B.J. Upton and Desmond Jennings can play center field, so the Rays primarily need help in the corners, and they already have Matt Joyce and new addition Sam Fuld swinging from the left side. The left-right preference probably isn’t as significant with the Rays as with the Yankees, but my guess is that it’s there to some extent because they already have two left-handers who are strictly outfielders, and one DH option — Dan Johnson — is also a lefty.
This is the most obvious difference between the Rays needs and Yankees needs. The Rays could pump some of their money into the significant DH market, while the Yankees seem unlikely to be involved. The Rays could also get into in the first-base market — where the Yankees also won’t be involved — though that market is down to nothing more than low-cost options like Russell Branyan and Casey Kotchman.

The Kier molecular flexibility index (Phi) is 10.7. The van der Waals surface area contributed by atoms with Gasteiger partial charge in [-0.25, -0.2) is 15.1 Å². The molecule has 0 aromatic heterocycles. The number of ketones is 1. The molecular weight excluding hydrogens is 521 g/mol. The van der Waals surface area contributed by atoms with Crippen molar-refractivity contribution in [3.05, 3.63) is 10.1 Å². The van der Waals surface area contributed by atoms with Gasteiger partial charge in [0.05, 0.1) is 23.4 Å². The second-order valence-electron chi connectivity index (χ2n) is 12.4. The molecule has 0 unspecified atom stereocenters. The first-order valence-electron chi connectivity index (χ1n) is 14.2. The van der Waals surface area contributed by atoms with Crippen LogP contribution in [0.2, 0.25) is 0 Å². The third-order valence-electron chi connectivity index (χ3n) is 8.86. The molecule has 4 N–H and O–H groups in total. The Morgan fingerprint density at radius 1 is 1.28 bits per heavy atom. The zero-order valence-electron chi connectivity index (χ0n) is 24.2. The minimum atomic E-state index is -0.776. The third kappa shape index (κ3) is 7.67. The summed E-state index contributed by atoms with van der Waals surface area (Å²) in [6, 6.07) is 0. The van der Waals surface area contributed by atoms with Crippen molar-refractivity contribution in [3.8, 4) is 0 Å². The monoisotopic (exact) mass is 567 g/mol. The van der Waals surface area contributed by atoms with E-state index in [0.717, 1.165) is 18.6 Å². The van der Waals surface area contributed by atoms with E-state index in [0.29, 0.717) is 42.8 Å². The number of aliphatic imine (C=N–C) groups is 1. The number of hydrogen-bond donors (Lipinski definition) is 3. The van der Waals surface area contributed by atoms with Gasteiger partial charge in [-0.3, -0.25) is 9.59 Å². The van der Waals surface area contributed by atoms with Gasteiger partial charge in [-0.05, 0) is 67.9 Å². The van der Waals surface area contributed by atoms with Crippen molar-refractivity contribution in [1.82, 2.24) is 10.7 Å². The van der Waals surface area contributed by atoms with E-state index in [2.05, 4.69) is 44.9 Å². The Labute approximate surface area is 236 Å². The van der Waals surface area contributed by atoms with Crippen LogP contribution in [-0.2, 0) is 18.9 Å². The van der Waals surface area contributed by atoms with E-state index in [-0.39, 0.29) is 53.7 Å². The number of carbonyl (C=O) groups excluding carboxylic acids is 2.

Obviously it’s better for the Yankees if the Rays spend their time and money on players who don’t fit the Yankees plans.
Associated Press photo of Garza
How many teams have a ninth-inning opening? • 01.08.11
The Yankees might be out on Rafael Soriano, but Brian Fuentes, Jon Rauch and Chad Qualls are also available, all with closing experience and none requiring a draft pick for the Yankees to sign them. At the very least, we know that Fuentes would like to close again in 2011. How many teams could offer him — or any reliever, for that matter — an opportunity to pitch the ninth inning?